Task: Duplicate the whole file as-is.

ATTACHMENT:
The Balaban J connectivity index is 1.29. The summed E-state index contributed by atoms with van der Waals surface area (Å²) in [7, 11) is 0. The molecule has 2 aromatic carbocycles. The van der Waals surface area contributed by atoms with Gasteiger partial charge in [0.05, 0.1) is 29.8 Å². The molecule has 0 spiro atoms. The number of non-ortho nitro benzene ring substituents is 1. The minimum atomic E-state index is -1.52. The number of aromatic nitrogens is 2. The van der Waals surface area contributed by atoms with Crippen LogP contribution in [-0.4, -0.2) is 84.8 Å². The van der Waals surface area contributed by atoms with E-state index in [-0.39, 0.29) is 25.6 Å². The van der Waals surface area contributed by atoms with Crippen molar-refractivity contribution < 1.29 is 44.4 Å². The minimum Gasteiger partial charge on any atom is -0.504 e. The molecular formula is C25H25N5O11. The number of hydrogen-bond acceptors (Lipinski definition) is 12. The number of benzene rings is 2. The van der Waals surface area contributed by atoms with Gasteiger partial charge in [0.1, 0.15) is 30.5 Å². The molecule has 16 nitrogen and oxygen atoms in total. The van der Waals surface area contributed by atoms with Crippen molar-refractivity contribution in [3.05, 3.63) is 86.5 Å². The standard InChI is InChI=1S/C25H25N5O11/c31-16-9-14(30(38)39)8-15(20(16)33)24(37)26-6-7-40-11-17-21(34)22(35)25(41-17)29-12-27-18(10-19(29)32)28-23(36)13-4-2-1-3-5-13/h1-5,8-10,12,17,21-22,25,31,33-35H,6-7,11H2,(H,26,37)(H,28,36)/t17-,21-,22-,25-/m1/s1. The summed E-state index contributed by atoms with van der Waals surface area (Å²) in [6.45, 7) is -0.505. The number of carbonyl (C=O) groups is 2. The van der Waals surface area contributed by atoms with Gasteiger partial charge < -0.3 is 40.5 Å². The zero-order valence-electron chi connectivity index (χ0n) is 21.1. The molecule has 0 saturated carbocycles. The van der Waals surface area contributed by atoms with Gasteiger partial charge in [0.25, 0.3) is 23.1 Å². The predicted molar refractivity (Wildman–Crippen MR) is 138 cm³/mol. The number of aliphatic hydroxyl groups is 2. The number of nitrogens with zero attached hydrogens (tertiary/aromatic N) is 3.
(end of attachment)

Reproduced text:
The Balaban J connectivity index is 1.29. The summed E-state index contributed by atoms with van der Waals surface area (Å²) in [7, 11) is 0. The molecule has 2 aromatic carbocycles. The van der Waals surface area contributed by atoms with Gasteiger partial charge in [0.05, 0.1) is 29.8 Å². The molecule has 0 spiro atoms. The number of non-ortho nitro benzene ring substituents is 1. The minimum atomic E-state index is -1.52. The number of aromatic nitrogens is 2. The van der Waals surface area contributed by atoms with Crippen LogP contribution in [-0.4, -0.2) is 84.8 Å². The van der Waals surface area contributed by atoms with E-state index in [-0.39, 0.29) is 25.6 Å². The van der Waals surface area contributed by atoms with Crippen molar-refractivity contribution < 1.29 is 44.4 Å². The minimum Gasteiger partial charge on any atom is -0.504 e. The molecular formula is C25H25N5O11. The number of hydrogen-bond acceptors (Lipinski definition) is 12. The number of benzene rings is 2. The van der Waals surface area contributed by atoms with Gasteiger partial charge in [0.1, 0.15) is 30.5 Å². The molecule has 16 nitrogen and oxygen atoms in total. The van der Waals surface area contributed by atoms with Crippen molar-refractivity contribution in [3.05, 3.63) is 86.5 Å². The standard InChI is InChI=1S/C25H25N5O11/c31-16-9-14(30(38)39)8-15(20(16)33)24(37)26-6-7-40-11-17-21(34)22(35)25(41-17)29-12-27-18(10-19(29)32)28-23(36)13-4-2-1-3-5-13/h1-5,8-10,12,17,21-22,25,31,33-35H,6-7,11H2,(H,26,37)(H,28,36)/t17-,21-,22-,25-/m1/s1. The summed E-state index contributed by atoms with van der Waals surface area (Å²) in [6.45, 7) is -0.505. The number of carbonyl (C=O) groups is 2. The van der Waals surface area contributed by atoms with Gasteiger partial charge < -0.3 is 40.5 Å². The zero-order valence-electron chi connectivity index (χ0n) is 21.1. The molecule has 0 saturated carbocycles. The van der Waals surface area contributed by atoms with Gasteiger partial charge in [0.25, 0.3) is 23.1 Å². The predicted molar refractivity (Wildman–Crippen MR) is 138 cm³/mol. The number of aliphatic hydroxyl groups is 2. The number of nitrogens with zero attached hydrogens (tertiary/aromatic N) is 3.